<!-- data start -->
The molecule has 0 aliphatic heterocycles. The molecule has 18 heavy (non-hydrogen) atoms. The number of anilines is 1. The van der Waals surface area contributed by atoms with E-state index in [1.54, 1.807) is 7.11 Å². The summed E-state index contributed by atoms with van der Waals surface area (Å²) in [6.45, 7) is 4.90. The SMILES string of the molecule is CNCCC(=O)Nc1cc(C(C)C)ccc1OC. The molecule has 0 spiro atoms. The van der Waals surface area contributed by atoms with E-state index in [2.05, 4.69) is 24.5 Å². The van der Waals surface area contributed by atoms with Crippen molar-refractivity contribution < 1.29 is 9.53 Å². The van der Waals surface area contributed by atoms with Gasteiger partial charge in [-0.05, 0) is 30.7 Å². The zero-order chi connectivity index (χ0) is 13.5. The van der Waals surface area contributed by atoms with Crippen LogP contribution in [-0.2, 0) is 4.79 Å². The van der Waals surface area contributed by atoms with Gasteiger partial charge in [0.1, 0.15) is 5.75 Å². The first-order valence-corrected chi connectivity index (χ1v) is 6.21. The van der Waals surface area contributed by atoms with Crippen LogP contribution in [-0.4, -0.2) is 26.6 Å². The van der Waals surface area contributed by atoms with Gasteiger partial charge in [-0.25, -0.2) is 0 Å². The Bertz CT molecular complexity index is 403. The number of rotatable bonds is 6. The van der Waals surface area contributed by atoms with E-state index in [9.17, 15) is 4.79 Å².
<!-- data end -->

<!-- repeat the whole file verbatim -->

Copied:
The molecule has 0 aliphatic heterocycles. The molecule has 18 heavy (non-hydrogen) atoms. The number of anilines is 1. The van der Waals surface area contributed by atoms with E-state index in [1.54, 1.807) is 7.11 Å². The summed E-state index contributed by atoms with van der Waals surface area (Å²) in [6.45, 7) is 4.90. The SMILES string of the molecule is CNCCC(=O)Nc1cc(C(C)C)ccc1OC. The molecule has 0 spiro atoms. The van der Waals surface area contributed by atoms with E-state index in [2.05, 4.69) is 24.5 Å². The van der Waals surface area contributed by atoms with Crippen molar-refractivity contribution < 1.29 is 9.53 Å². The van der Waals surface area contributed by atoms with Gasteiger partial charge in [-0.05, 0) is 30.7 Å². The zero-order chi connectivity index (χ0) is 13.5. The van der Waals surface area contributed by atoms with Crippen LogP contribution in [-0.2, 0) is 4.79 Å². The van der Waals surface area contributed by atoms with Gasteiger partial charge in [0.1, 0.15) is 5.75 Å². The first-order valence-corrected chi connectivity index (χ1v) is 6.21. The van der Waals surface area contributed by atoms with Crippen LogP contribution in [-0.4, -0.2) is 26.6 Å². The van der Waals surface area contributed by atoms with Gasteiger partial charge in [-0.25, -0.2) is 0 Å². The Bertz CT molecular complexity index is 403. The number of rotatable bonds is 6. The van der Waals surface area contributed by atoms with E-state index in [9.17, 15) is 4.79 Å².